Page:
They compensated, but realized they could only could only reliably detect a deviation from Einstein's predictions as big as 30 meters.
“Fortunately, 30 meters was still a very stringent test of Einstein's theory,” Archibald said.
While the pulsar was measured with radio observations, the team measured the motion of the inner companion’s orbit based on optical observations, measuring the Doppler shifts of the white dwarf’s spectrum, the same way some exoplanets are found.
The effect of any deviation from Einstein’s gravity would be very distinctive, the team said, and they could see that signature from only the measurements of the pulsar’s motion.
They did not detect any difference between the accelerations of the neutron star and inner white dwarf, and if there is a difference, it would be no more than three parts in a million, Archibald said.
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The team wrote in their paper that previous tests of this principle using objects in our own solar system have been limited by the weak self-gravity of these bodies, and tests using pulsar–white-dwarf binary systems have been limited by the weak gravitational pull of the Milky Way. This new test has improved on the accuracy on any previous test of gravity by a factor of about ten.
One of the most famous tests of universal free fall came in 1971 when astronaut Dave Scott dropped a hammer and a feather on the Moon during Apollo 15. This was a re-creation of a supposed test by Galileo where he dropped two balls made of differing materials off the Leaning Tower of Pisa, and observed them reaching the ground at the same time.
Were the observations made by Archibald and her team comparable to these famous earlier tests?
“Indeed!” Archibald said. “Galileo argued that it didn't matter how massive a cannonball was, or what it was made of, it would always fall exactly the same way. Of course, on Earth air gets in the way, but Dave Scott demonstrated on the airless moon that it worked even with a feather. We actually asked the same question: Does our pulsar fall the same way as our white dwarf?”
Of course, Archibald and her colleagues couldn't drop the stars off a tower, but as the two inner objects move around their orbit with the outer companion, they are continually falling toward it. If the pulsar experienced a different acceleration from the white dwarf, its orbit would be shifted in a way they could detect. But they were testing the same thing: if the two objects fell the same way.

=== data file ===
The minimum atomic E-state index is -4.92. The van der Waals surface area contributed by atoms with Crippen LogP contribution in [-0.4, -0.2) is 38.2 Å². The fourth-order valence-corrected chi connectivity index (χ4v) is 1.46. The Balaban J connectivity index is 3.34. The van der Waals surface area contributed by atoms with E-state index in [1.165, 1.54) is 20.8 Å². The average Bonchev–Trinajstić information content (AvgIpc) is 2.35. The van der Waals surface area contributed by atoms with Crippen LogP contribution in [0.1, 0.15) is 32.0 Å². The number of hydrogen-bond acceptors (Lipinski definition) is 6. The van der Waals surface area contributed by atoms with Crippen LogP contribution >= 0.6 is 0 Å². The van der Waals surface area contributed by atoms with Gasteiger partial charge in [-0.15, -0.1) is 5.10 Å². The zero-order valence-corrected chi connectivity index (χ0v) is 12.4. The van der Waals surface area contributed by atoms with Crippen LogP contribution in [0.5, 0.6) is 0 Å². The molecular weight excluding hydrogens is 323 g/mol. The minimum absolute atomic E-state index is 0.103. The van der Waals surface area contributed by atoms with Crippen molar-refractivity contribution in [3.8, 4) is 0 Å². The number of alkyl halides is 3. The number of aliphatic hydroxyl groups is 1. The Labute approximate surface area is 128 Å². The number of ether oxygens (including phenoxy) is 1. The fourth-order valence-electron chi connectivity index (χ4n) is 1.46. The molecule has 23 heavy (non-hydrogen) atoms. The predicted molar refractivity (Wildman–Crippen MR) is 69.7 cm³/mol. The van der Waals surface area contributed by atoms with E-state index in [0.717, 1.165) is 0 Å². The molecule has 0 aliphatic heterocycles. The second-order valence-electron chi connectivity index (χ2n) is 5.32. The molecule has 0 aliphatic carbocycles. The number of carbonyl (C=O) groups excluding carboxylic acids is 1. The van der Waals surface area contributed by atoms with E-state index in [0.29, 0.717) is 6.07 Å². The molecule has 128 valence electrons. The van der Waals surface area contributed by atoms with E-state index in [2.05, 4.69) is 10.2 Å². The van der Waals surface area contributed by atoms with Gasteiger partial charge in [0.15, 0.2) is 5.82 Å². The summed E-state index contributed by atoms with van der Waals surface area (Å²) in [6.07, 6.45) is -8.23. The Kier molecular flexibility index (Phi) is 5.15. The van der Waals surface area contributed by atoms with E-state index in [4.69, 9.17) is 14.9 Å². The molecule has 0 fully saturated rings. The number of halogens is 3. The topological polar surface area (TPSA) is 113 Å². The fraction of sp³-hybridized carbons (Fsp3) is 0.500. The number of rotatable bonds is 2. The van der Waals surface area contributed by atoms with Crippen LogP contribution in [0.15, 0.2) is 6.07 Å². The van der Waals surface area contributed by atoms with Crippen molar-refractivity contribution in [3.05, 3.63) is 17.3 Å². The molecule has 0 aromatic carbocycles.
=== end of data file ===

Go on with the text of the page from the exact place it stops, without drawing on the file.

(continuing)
Archibald added that there is one important distinction about the reason the pulsar and white dwarf might fall differently. While it has been shown numerous times that mass and composition don’t affect how an object falls, her team was testing something different.
“In Einstein's theory, gravity itself has mass, so an object with really strong gravity could behave differently,” Archibald said. “In fact, once you have an object with strong gravity, Einstein's theory is almost the only one where objects with strong gravity fall the same way as normal objects. So, this is why we needed to use a pulsar: it’s incredibly strong gravity is what might make it fail Galileo's test.”
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Instead, this unique star system confirmed both Galileo’s theory of motion and Einstein’s theory of gravity.
As for any future tests, Archibald and her team said the upcoming Square Kilometer Array, located in South Africa, might be able to find other star systems such as unusual binaries, other triple star systems, or a pulsar orbiting a black hole that might test Einstein’s theory with tighter constraints.
But Archibald said all three of the telescopes used in this current test of fundamental physics performed admirably.
“Astronomy is a wonderful way to find out what's out there in the universe,” she said, “but this sort of observation is the only way to improve our understanding of a force as fundamental as gravity.”